This astonishing finding was made by Dutch scientists, who checked the medical records of over 700 old people with moderate cholesterol levels and found that those with the highest cholesterol counts lived longer - mainly by avoiding cancer and infectious diseases (Lancet, 1997; 350: 1119-23).

So, it may well be that, at your age of 71, a high cholesterol level may not be such a bad thing after all.

Another issue concerning your high cholesterol count is the amount of HDLs (the 'good' cholesterol that helps the body mop up the 'bad' LDLs) included in your 9.1 total. Your doctor should have been given your HDL percentage, as this is now known to be a crucial piece of information. A recent study has showed that, even if total cholesterol is high, as long as the blood contains enough HDLs, there is no increased risk of vascular problems (N Engl J Med, 1999; 341: 410-8).

The figures are: more than 30 per cent HDLs means you're highly unlikely to have cardiovascular problems; even with 20-30 per cent HDLs, you're still in pretty good shape; anything below 20 per cent is a risk factor; and less than 10 per cent means a stroke or heart attack is probably inevitable.

So, if your HDLs are below 20 per cent, how can you increase them without resorting to drugs?

A few simple changes to your diet may help, in particular, eating wholegrain cereals (high fibre and high vitamin). Epidemiological studies have shown a 30 per cent reduced risk of cardiovascular disease with moderate intakes of wholegrain foods. Just three 'servings' a day will reduce LDLs - and raise HDLs at the same time (Proc Nutr Soc, 2003; 62: 135-42).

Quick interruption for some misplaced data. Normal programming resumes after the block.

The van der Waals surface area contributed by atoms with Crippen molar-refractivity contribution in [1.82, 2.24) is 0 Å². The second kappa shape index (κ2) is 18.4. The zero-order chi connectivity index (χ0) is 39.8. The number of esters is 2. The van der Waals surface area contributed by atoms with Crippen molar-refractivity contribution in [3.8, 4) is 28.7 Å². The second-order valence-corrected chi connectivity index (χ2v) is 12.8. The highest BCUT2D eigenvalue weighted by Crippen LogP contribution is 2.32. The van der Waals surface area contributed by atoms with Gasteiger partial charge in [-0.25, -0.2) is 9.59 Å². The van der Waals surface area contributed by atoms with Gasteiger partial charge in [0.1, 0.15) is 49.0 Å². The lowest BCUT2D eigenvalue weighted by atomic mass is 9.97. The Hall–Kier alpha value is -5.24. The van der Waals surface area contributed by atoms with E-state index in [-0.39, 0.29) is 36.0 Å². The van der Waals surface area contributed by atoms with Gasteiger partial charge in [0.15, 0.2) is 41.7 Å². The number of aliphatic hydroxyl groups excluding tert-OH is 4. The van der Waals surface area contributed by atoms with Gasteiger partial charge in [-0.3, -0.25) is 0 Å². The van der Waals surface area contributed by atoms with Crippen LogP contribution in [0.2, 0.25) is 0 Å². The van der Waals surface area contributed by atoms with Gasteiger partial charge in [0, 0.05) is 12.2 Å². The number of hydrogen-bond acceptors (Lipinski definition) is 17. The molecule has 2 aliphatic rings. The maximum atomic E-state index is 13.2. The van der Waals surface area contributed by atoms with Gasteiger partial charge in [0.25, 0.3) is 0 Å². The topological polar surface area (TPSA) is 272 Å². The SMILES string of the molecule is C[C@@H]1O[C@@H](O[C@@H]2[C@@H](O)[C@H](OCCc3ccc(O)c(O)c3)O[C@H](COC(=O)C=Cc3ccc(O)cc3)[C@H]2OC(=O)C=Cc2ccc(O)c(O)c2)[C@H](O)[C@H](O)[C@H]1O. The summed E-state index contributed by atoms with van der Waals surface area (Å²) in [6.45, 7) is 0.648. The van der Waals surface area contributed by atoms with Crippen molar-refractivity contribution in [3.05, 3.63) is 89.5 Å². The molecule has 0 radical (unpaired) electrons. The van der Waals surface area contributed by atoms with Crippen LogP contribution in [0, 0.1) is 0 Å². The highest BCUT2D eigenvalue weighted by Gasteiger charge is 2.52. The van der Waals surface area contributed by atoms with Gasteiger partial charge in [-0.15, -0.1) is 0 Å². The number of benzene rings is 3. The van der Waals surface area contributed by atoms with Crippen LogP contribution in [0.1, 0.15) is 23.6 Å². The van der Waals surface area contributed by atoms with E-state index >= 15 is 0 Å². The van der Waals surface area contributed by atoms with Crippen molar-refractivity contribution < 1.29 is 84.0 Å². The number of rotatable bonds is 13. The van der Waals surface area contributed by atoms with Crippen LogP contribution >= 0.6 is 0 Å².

Replacing saturated or trans fats with vegetable fats also decreases the amount of LDLs (Am J Med, 2002; 113 [Suppl 9B]: 13S-24S). Keeping up your intake of vitamin C appears to be important too.

In the 1990s, Dr Mathias Rath at the Linus Pauling Institute came up with the radical new theory that the cause of atherosclerosis is a lack of vitamin C. He claimed that the body uses vitamin C to maintain arterial wall strength and that, in the absence of vitamin C, it will use cholesterol instead as an artery-builder - an idea subsequently confirmed by animal experiments at the LPI (Proc Natl Acad Sci USA, 1990; 87: 6204-7). Since then, a Finnish study of more than 2400 men has shown that vitamin C can help prevent strokes - one of the major results of high cholesterol (Stroke, 2002; 33: 1568-73).

Vitamin E has also proved useful in reducing LDL and preventing cardiovascular disease, mainly by lowering the risk of blood clots. It only works, however, at the fairly high dosages of 100-400 IU per day (Clin Excell Nurse Pract, 1998; 2: 10-22). The major constituent of vitamin E is alpha-tocopherol, but a recent study has shown that it's mixed tocopherols that are primarily responsible for the blood-thinning effect (Am J Clin Nutr, 2003; 77: 700-6).

Another alternative to statins is herbal medicine. Gugulipid, extracted from the guggul tree, is an Ayurvedic remedy shown to be a potent LDL cholesterol-buster (Science, 2002; 296: 1703-6).

In Western herbalism, the traditional blood-thinner is garlic (Allium sativum). It can lower total cholesterol, particularly LDL. In one study, 20 men and women were given garlic powder tablets (900 mg/day). After 12 weeks, the garlic takers had an 11 per cent decrease in the LDL compared with 3 per cent in those taking a placebo (Am J Med, 1994; 94: 632-5).